GAMDIAS GKC1001 Mechanical Gaming Combo Review (Page 4 of 4)

Page 4 - Conclusion

When General Motors announced their recalls of the Chevrolet Cobalt, as well as other cars for their ignition switch issues, I was quite shocked. For one, I was personally affected with our 2010 model. However, the bigger reason was the fact their "better" ignition switch was less than a dollar per part more expensive. To me, I was dumbfounded at why GM would cut costs in such a critical area. Even if they had to, they could have just raised the costs of the car by fifty dollars to recover costs, and still make a profit. Unfortunately, the entire scandal ended up with GM forking out almost a billion dollars in settlement. At the end of the day, there are areas where quality or features can be reduced if it betters the bottom line, but there are also key -- pun not intended -- areas that should not be touched. This is really my main issue with the GAMDIAS GKC1001 Mechanical Gaming Combo. Starting with the good, both the keyboard and mouse are both solid for build quality. The keyboard's frame offers zero flexing, and even though the mouse is completely plastic, it feels okay in the hands. Next, there are good features on the Hermes Lite, like NKRO, full backlighting, and macro keys. As for the mouse, the tactile feedback with Omron switches and whatever the side buttons use is decent. Finally, the HERA software is functional, and software additions, such as sound or timer activation, is interesting to say the least. However, all the positives of the GKC1001 are overcome by the downfall in the performance. The TTC switches in the keyboard are bad. These switches are the Hyundai Accents of switches; lacking in feedback and feel. Despite touting the fact it is mechanical, the Hermes Lite felt more membrane-like than some actual membrane keyboards. The Erebos Lite's performance is passable for such a small mouse, but there still are refinements to be made. Making the mouse easier to hold with a better surface will help users move the mouse better. Therefore, it is quite obvious where GAMDIAS felt the need to reduce in quality to keep the $70 USD price. It is not like I hate cheap keyboards and mice. In fact, the Cooler Master Storm Devastator combination felt better in performance overall, and came in at less than half the price. Personally, I think GAMDIAS has the right idea in making an affordable gaming mechanical keyboard. However, performance is the last place anyone should make cost-saving measures.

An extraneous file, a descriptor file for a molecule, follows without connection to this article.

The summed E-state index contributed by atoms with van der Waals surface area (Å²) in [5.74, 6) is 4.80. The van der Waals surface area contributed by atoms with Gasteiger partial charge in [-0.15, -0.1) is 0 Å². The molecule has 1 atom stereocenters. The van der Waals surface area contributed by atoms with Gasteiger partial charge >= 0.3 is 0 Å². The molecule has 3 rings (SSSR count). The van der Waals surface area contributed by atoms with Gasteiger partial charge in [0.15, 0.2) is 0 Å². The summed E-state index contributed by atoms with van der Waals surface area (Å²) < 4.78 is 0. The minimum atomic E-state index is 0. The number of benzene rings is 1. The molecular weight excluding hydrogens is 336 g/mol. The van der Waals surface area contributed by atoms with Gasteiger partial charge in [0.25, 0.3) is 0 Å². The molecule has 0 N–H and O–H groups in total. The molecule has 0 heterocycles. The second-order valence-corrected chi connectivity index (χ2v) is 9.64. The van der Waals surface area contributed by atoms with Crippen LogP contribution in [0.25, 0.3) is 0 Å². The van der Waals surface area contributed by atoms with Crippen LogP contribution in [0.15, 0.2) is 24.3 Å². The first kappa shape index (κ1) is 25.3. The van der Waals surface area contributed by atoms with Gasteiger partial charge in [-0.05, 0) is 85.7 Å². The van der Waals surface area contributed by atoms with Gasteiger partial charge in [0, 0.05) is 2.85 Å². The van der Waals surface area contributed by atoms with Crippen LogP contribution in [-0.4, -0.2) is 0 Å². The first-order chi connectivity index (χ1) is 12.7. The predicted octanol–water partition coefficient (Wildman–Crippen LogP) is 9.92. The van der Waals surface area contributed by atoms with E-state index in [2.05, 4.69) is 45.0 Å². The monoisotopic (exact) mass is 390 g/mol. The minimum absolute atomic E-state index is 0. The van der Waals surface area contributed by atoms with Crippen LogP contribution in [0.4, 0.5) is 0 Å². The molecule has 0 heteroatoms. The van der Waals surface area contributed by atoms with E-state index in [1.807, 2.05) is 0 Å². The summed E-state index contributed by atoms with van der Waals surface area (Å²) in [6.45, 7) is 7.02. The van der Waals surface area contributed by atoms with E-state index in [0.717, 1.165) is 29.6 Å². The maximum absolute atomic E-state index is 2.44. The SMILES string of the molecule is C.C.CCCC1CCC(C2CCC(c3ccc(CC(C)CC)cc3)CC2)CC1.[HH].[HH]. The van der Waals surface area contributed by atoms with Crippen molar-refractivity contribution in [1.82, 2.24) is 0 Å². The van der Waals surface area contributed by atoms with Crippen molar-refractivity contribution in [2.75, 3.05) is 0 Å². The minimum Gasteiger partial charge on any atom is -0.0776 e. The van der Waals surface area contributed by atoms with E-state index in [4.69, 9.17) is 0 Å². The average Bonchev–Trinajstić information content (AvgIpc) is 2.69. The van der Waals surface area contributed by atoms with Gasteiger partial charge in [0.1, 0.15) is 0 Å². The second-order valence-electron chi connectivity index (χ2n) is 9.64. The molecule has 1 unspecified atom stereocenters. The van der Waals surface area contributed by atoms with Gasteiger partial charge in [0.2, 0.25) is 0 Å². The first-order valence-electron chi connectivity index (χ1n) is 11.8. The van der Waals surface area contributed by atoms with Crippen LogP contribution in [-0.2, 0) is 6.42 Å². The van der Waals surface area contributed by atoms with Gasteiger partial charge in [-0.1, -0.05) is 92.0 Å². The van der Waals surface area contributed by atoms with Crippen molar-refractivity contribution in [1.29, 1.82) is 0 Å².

GAMDIAS provided this product to APH Networks for the purpose of evaluation.

APH Review Focus Summary:
5/10 means An average product with no real advantages; drawbacks and advantages just seem to cancel each other out.
4/10 means With disadvantages that slightly outweigh its advantages, you should not get this product unless there are no product alternatives that does its job.
-- Final APH Numeric Rating is 4.5/10
Please note that the APH Numeric Rating system is based off our proprietary guidelines in the Review Focus, and should not be compared to other sites.

While the price may be your jam, the GAMDIAS GKC1001 Mechanical Gaming Combo strikes a few too many wrong notes to be a showstopper.

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Page Index
1. Introduction, Packaging, Specifications
2. A Closer Look - Hardware and Software
3. Subjective Performance Tests
4. Conclusion